Combining degrees was definitely a challenge but a lot of fun too. We had a really tight group of medical school friends who studied together but also enjoyed travelling, skiing, and going out. I was elected social chair of the business school and was in charge of event planning. Wharton had 1,600 students, so that kept me busy!

But after five years on the East Coast, I was sick of the cold winters. So I started looking at residency programs in my home state of California.

Then, in my last year of school, I met the man who is now my husband. He was studying business at Wharton. And he was still a year from graduating.

Early on, he asked me to stay in Philadelphia for one more year while he finished school. I'll admit I was really torn. I thought, I can’t change my whole life for a boy, right?

I knew California was where I wanted to be, so I applied exclusively to emergency medicine residencies there. And that's when fate intervened. I matched with my first choice program, which covered post-graduate years 2–4 (PGY 2-4).

This meant I had to complete a one-year medical internship before residency. And the good news was that I could do it anywhere in the country! I wouldn't have to choose between my dream residency and my new-but-promising relationship.

My boyfriend was traveling when I got the news. I called his hotel in Mexico, but he'd gone out. So I had the clerk write down my message to give to him. And to this day, he still carries that crumpled up piece of paper around in his wallet.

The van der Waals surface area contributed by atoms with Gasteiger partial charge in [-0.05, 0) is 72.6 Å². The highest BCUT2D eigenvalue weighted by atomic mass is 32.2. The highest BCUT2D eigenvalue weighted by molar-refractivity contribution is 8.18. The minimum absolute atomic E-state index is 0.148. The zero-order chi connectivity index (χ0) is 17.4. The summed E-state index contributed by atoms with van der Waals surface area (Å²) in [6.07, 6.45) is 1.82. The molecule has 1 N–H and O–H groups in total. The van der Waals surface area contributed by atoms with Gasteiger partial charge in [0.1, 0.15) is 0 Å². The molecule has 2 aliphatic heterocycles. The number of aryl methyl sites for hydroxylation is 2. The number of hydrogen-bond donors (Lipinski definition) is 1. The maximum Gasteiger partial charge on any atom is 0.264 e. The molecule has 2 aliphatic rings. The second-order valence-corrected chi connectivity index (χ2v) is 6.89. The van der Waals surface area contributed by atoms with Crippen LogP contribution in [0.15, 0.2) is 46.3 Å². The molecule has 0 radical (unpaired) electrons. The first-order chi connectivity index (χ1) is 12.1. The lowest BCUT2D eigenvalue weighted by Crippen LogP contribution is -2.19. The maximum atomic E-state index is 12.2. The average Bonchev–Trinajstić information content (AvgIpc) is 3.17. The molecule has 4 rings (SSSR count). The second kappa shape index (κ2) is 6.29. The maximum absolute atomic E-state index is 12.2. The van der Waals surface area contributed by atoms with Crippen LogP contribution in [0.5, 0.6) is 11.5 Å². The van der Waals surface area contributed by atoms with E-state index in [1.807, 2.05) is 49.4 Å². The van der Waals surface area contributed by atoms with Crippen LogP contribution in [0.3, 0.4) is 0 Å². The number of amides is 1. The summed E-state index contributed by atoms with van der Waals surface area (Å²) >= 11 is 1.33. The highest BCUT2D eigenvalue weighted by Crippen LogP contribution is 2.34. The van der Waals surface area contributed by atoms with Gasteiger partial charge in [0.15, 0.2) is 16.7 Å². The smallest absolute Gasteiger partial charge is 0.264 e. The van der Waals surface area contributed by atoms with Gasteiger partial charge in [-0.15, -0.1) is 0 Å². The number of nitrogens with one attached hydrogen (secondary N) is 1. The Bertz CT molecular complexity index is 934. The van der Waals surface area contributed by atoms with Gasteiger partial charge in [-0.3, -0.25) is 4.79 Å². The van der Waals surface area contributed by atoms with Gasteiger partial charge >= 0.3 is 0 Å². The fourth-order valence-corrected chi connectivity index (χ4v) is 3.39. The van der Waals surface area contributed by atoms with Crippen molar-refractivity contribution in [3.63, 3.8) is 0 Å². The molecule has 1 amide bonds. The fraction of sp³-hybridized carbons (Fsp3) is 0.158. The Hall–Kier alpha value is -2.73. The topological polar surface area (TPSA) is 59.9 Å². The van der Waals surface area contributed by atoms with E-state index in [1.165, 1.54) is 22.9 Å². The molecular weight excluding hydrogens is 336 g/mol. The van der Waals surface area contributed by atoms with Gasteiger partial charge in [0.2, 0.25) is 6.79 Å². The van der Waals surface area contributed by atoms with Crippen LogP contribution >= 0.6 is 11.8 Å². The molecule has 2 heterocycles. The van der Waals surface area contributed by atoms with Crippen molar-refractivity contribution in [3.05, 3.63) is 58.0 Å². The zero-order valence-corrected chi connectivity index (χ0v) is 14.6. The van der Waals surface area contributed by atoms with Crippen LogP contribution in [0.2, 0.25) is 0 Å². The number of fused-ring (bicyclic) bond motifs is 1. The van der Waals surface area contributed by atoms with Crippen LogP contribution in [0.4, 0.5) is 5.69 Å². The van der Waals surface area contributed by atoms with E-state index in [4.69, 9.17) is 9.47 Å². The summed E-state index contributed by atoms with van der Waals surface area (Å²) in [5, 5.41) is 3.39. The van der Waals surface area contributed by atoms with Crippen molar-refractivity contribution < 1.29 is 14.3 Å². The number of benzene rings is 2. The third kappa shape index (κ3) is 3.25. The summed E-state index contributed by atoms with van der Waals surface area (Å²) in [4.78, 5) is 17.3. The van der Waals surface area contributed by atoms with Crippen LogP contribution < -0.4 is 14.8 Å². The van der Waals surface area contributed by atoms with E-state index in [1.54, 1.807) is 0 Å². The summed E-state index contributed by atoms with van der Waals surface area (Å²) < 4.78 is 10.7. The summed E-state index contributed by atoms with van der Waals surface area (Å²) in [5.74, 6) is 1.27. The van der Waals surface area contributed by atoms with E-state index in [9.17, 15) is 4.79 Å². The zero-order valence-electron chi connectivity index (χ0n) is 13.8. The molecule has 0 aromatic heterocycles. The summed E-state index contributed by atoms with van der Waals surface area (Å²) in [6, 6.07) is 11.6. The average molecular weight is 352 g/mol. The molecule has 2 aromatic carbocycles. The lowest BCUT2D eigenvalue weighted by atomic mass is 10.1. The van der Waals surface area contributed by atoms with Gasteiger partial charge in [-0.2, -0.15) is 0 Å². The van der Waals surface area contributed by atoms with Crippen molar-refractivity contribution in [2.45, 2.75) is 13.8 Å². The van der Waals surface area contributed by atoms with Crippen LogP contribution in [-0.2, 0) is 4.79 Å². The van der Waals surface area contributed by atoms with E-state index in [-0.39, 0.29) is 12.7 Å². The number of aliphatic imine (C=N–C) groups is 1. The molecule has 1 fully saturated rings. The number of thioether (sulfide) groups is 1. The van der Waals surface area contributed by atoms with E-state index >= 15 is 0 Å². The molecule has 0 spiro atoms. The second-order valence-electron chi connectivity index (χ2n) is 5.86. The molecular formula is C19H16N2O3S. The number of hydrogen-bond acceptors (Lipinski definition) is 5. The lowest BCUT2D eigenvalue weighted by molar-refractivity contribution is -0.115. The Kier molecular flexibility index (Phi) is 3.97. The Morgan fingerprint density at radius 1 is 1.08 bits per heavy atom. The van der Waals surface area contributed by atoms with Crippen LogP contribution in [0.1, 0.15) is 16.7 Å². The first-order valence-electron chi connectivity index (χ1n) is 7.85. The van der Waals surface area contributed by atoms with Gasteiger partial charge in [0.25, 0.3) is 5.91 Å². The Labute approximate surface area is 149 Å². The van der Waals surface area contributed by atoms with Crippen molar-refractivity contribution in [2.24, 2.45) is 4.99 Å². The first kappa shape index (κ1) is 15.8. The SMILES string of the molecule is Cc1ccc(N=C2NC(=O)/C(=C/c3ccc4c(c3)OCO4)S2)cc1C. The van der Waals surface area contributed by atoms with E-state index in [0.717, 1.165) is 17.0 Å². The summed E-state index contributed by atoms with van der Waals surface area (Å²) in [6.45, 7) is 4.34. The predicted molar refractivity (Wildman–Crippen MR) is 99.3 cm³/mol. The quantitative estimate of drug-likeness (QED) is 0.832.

For internship, I chose a community-based program in Philadelphia that focused on health education. It turned out to be a fantastic experience that really sharpened my teaching and clinical skills. I'd never have had that experience if I'd gone back to California and straight into emergency medicine residency. So sticking around Philadelphia paid off in more ways than one!


Reflections on Leadership Success


It’s been a challenging and exciting journey to get where I am today. Fortunately, I landed one of my first jobs post-residency with CEP America. The position was at Good Samaritan Hospital in San Jose. I was thrilled to be working as an emergency physician in my hometown. (Believe it or not, I was actually born at Good Samaritan.)

With CEP, I’ve been able to take on many leadership opportunities relatively early. Founding the CWIM Forum and working on the CME Committee have both been really rewarding. I enjoy helping other women in medicine learn how to improve their practice and achieve their career goals. I think it definitely feeds the teacher in me.

I love my job, but I don’t want it to be my whole life. And as an organization, CEP really gets that. There are so many of us in leadership roles that have balance and are able to be there for our families. Just today, I’m helping out in my fifth grader’s science class. (Teaching again!)

I’m happy and grateful that CEP lets me have time for myself and my family. At the same time, as a woman in medicine, CEP's given me the resources to get where I want professionally. The Partnership encourages early and continuous growth as a leader, which is still not easy to find as a woman in medicine.

The more encouragement women leaders get, the more women leaders there will be. And CEP is leading the charge.


To learn more about working at CEP America, check out our careers page


Topics: Careers

Comments
Cyndy Flores
Great story Tiffany - thanks for sharing!
7/18/2017 12:53:38 PM